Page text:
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WIREs Nanomed Nanobiotechnol
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Nanomaterials, Inflammation, and Tissue Engineering

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Nanomaterials exhibit unique properties that are absent in the bulk material because decreasing material size leads to an exponential increase in surface area, surface area to volume ratio, and effective stiffness, resulting in altered physiochemical properties. Diverse categories of nanomaterials such as nanoparticles, nanoporous scaffolds, nanopatterned surfaces, nanofibers, and carbon nanotubes can be generated using advanced fabrication and processing techniques. These materials are being increasingly incorporated in tissue engineering scaffolds to facilitate the development of biomimetic substitutes to replace damaged tissues and organs. Long‐term success of nanomaterials in tissue engineering is contingent upon the inflammatory responses they elicit in vivo. This review seeks to summarize the recent developments in our understanding of biochemical and biophysical attributes of nanomaterials and the inflammatory responses they elicit, with a focus on strategies for nanomaterial design in tissue engineering applications. WIREs Nanomed Nanobiotechnol 2015, 7:355–370. doi: 10.1002/wnan.1320 This article is categorized under: Therapeutic Approaches and Drug Discovery > Emerging Technologies Implantable Materials and Surgical Technologies > Nanomaterials and Implants Implantable Materials and Surgical Technologies > Nanotechnology in Tissue Repair and Replacement
Nanomaterials in tissue engineering. (a) (Left) SEM of ZnO nanoparticles. (Reprinted with permission from Ref Copyright 2011 Springer); (Right) Schematic of a functional nanoparticle, which provides a reliable conduit for delivering drugs, growth factors, cytokines, and other factors. These can be functionalized with biomimetic peptides, targeting moieties, and functional groups for degradation in response to appropriate physiological stimuli. (b) (Left) SEM image of nanoporous alumina. (Reprinted with permission from Ref Copyright 2007 Elsevier Ltd.); (Right) Schematic of a nanoporous scaffold. These scaffolds make for a 3D construct with increased surface area, surface nanoarchitecture, and an ability for controlled delivery of factors. (c) (Left) SEM image of metallic glass nanopillars. (Reprinted with permission from Ref Copyright 2014 American Chemical Society); (Right) Schematic of nanopatterned Surfaces, which present nanotopographical and biomechanical cues to engineer cellular response to tissue engineering scaffolds. (d) (Left) SEM image of PLGA/collagen nanofibers. (Reprinted with permission from Ref Copyright 2010 Elsevier Ltd.); (Right) Schematic of a nanofibrous scaffold. Nanofibers and nanowires contribute to creation of biomimetic scaffolds that recreate the native extracellular matrix structure. These can also be functionalized/loaded with drugs and other factors for controlled localized delivery. (e) (Left) TEM image of a gelatin‐methacrylate‐coated nanotube. (Reprinted with permission from Ref Copyright 2013 American Chemical Society); (Right) Schematic of carbon nanotubes. These are used to reinforce mechanical strength and promote electrical conductivity in polymers and hydrogels used in tissue engineering applications. They can also serve as excellent drug delivery vehicles.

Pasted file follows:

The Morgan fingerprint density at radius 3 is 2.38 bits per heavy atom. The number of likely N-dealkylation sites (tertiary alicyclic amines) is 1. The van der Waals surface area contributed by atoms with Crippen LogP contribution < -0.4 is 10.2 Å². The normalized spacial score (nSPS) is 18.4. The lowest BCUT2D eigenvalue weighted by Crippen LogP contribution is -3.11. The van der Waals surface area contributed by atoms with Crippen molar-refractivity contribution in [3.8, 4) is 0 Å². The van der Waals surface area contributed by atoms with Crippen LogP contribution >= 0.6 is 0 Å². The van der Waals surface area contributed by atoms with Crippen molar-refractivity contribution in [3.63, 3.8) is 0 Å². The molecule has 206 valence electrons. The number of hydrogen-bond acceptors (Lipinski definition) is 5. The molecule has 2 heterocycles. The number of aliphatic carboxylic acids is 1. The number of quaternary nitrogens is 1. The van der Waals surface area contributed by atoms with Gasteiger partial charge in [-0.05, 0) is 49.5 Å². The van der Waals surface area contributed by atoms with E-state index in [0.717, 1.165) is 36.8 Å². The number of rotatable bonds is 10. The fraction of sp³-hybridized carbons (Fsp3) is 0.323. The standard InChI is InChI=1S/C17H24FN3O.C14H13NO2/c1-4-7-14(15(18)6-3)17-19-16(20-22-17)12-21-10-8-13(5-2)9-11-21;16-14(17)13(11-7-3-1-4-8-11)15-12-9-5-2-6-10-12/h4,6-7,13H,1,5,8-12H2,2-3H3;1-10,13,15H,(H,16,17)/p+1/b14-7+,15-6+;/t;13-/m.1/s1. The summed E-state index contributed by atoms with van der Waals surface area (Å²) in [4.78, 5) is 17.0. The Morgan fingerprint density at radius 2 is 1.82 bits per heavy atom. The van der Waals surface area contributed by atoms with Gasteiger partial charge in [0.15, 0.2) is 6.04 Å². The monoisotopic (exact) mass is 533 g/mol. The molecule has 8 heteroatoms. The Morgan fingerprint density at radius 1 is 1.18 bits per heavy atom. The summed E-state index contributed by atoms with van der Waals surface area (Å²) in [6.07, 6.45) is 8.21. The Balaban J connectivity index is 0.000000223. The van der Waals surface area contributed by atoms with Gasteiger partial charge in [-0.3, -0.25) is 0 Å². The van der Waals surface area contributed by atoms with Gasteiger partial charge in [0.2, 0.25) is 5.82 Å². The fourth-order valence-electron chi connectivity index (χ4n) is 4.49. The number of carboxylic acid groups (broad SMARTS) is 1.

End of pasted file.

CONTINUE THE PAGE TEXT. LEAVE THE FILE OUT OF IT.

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Therapeutic Approaches and Drug Discovery > Emerging Technologies
Implantable Materials and Surgical Technologies > Nanotechnology in Tissue Repair and Replacement
Implantable Materials and Surgical Technologies > Nanomaterials and Implants

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